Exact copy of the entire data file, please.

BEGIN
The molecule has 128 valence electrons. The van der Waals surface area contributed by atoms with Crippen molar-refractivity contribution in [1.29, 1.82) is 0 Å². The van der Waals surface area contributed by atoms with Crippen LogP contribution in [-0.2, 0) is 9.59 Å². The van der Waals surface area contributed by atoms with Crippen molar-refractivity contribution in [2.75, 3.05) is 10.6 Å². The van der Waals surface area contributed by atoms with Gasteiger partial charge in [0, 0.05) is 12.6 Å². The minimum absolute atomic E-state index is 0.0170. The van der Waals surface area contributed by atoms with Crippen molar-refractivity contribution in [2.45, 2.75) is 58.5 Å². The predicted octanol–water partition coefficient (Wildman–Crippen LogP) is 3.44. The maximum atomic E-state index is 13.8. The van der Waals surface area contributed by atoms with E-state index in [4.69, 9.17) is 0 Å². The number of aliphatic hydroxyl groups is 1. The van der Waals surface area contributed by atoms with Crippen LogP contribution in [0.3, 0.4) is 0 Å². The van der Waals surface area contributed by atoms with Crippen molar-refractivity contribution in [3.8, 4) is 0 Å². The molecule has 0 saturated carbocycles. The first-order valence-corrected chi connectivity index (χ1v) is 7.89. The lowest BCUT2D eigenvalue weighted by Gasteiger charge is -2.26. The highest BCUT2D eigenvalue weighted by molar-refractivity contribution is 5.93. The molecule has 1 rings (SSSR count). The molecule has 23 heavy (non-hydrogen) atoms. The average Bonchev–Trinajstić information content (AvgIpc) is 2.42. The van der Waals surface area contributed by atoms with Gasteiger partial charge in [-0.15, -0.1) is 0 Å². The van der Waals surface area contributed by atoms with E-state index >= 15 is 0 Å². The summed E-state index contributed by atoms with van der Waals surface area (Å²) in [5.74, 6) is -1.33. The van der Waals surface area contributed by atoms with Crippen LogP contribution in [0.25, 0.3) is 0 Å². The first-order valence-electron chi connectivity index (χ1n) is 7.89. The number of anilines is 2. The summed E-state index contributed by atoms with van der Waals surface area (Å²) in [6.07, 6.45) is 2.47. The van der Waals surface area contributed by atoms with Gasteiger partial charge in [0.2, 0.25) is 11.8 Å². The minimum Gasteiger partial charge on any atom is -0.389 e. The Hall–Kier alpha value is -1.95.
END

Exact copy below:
The molecule has 128 valence electrons. The van der Waals surface area contributed by atoms with Crippen molar-refractivity contribution in [1.29, 1.82) is 0 Å². The van der Waals surface area contributed by atoms with Crippen LogP contribution in [-0.2, 0) is 9.59 Å². The van der Waals surface area contributed by atoms with Crippen molar-refractivity contribution in [2.75, 3.05) is 10.6 Å². The van der Waals surface area contributed by atoms with Gasteiger partial charge in [0, 0.05) is 12.6 Å². The minimum absolute atomic E-state index is 0.0170. The van der Waals surface area contributed by atoms with Crippen molar-refractivity contribution in [2.45, 2.75) is 58.5 Å². The predicted octanol–water partition coefficient (Wildman–Crippen LogP) is 3.44. The maximum atomic E-state index is 13.8. The van der Waals surface area contributed by atoms with E-state index in [4.69, 9.17) is 0 Å². The number of aliphatic hydroxyl groups is 1. The van der Waals surface area contributed by atoms with Crippen LogP contribution in [0.3, 0.4) is 0 Å². The van der Waals surface area contributed by atoms with Crippen molar-refractivity contribution in [3.8, 4) is 0 Å². The molecule has 0 saturated carbocycles. The first-order valence-corrected chi connectivity index (χ1v) is 7.89. The lowest BCUT2D eigenvalue weighted by Gasteiger charge is -2.26. The highest BCUT2D eigenvalue weighted by molar-refractivity contribution is 5.93. The molecule has 1 rings (SSSR count). The molecule has 23 heavy (non-hydrogen) atoms. The average Bonchev–Trinajstić information content (AvgIpc) is 2.42. The van der Waals surface area contributed by atoms with Gasteiger partial charge in [-0.15, -0.1) is 0 Å². The van der Waals surface area contributed by atoms with E-state index >= 15 is 0 Å². The summed E-state index contributed by atoms with van der Waals surface area (Å²) in [5.74, 6) is -1.33. The van der Waals surface area contributed by atoms with Crippen LogP contribution in [0.25, 0.3) is 0 Å². The first-order valence-electron chi connectivity index (χ1n) is 7.89. The number of anilines is 2. The summed E-state index contributed by atoms with van der Waals surface area (Å²) in [6.07, 6.45) is 2.47. The van der Waals surface area contributed by atoms with Gasteiger partial charge in [0.2, 0.25) is 11.8 Å². The minimum Gasteiger partial charge on any atom is -0.389 e. The Hall–Kier alpha value is -1.95.